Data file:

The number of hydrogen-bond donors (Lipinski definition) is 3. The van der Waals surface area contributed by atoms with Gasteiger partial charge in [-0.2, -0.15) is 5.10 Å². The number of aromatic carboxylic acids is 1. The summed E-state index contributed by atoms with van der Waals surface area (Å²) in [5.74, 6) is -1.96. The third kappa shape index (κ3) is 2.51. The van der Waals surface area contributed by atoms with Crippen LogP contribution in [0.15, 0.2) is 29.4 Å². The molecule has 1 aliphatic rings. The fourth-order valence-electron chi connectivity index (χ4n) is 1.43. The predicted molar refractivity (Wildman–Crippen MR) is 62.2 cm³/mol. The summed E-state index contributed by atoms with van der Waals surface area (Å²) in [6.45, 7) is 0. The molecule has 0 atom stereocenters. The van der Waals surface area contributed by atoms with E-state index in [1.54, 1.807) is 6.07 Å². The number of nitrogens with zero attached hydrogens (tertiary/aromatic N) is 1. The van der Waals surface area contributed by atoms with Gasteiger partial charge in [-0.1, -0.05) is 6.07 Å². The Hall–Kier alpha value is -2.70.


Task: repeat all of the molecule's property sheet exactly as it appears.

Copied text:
The number of hydrogen-bond donors (Lipinski definition) is 3. The van der Waals surface area contributed by atoms with Gasteiger partial charge in [-0.2, -0.15) is 5.10 Å². The number of aromatic carboxylic acids is 1. The summed E-state index contributed by atoms with van der Waals surface area (Å²) in [5.74, 6) is -1.96. The third kappa shape index (κ3) is 2.51. The van der Waals surface area contributed by atoms with Crippen LogP contribution in [0.15, 0.2) is 29.4 Å². The molecule has 1 aliphatic rings. The fourth-order valence-electron chi connectivity index (χ4n) is 1.43. The predicted molar refractivity (Wildman–Crippen MR) is 62.2 cm³/mol. The summed E-state index contributed by atoms with van der Waals surface area (Å²) in [6.45, 7) is 0. The molecule has 0 atom stereocenters. The van der Waals surface area contributed by atoms with E-state index in [1.54, 1.807) is 6.07 Å². The number of nitrogens with zero attached hydrogens (tertiary/aromatic N) is 1. The van der Waals surface area contributed by atoms with Gasteiger partial charge in [-0.1, -0.05) is 6.07 Å². The Hall–Kier alpha value is -2.70.